Abstract:

    Aims
    To examine the role of national wealth in the association between family Affluence and adolescent weekly smoking, early smoking behaviour and weekly smoking among former experimenters.

    Design and Participants
    Data were used from the Health Behaviour in School-aged Children (HBSC) study conducted in 2005/2006 in 35 countries from Europe and North America that comprises 60 490 students aged 15 years. Multi-level logistic regression was conducted using Markov chain Monte Carlo methods (MCMC) to explore whether associations between family Affluence and smoking outcomes were dependent upon national wealth.

    Measurement
    Family Affluence Scale (FAS) as an indicator for the socio-economic position of students. Current weekly smoking behaviour is defined as at least weekly smoking (dichotomous). Early smoking behaviour is measured by smoking more than a first puff before age 13 years (dichotomous). Weekly smoking among former experimenters is restricted to those who had tried a first puff in the past.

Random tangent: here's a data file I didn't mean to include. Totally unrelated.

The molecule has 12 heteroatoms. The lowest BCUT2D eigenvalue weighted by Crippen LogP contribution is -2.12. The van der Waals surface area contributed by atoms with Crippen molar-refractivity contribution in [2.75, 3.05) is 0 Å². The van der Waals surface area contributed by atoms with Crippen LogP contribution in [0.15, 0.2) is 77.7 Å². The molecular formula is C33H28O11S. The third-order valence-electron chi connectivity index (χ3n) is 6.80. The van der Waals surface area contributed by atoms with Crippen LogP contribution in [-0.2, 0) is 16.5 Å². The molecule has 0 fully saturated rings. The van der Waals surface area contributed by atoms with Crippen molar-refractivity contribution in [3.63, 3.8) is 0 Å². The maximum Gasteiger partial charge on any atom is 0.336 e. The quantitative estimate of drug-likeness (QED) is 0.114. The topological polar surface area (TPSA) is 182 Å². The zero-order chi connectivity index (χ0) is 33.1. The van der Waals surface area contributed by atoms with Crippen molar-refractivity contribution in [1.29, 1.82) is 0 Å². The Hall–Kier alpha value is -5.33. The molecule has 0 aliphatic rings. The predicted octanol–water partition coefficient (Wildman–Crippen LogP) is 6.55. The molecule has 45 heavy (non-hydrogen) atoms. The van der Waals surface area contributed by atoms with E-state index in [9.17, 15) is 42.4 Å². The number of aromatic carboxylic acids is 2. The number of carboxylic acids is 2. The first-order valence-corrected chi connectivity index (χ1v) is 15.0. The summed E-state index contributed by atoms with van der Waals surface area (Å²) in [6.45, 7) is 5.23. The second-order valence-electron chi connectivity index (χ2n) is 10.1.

Findings
    The logistic multi-level models indicated an association of family Affluence with current weekly smoking [odds ratio (OR) = 1.088; 95% credible interval (CrI) = 1.055–1.121, P < 0.001], early smoking behaviour (OR = 1.066; CrI = 1.028–1.104, P < 0.001) and smoking among former experimenters (OR = 1.100; CrI = 1.071–1.130; P < 0.001). Gross domestic product (GDP) per capita was associated positively and significantly with the relationship between family Affluence and current weekly smoking (OR = 1.005; CrI = 1.003–1.007; P < 0.001), early smoking behaviour (OR = 1.003; CrI = 1.000–1.005; P = 0.012) and smoking among former experimenters (OR = 1.004; CrI = 1.002–1.006; P < 0.001). The association of family Affluence and smoking outcomes was significantly stronger for girls.

    Conclusions
    The difference in smoking prevalence between rich and poor is greater in more affluent countries.

  • high agreement on family Affluence between children s and parents reports international study of 11 year old children
    Journal of Epidemiology and Community Health, 2008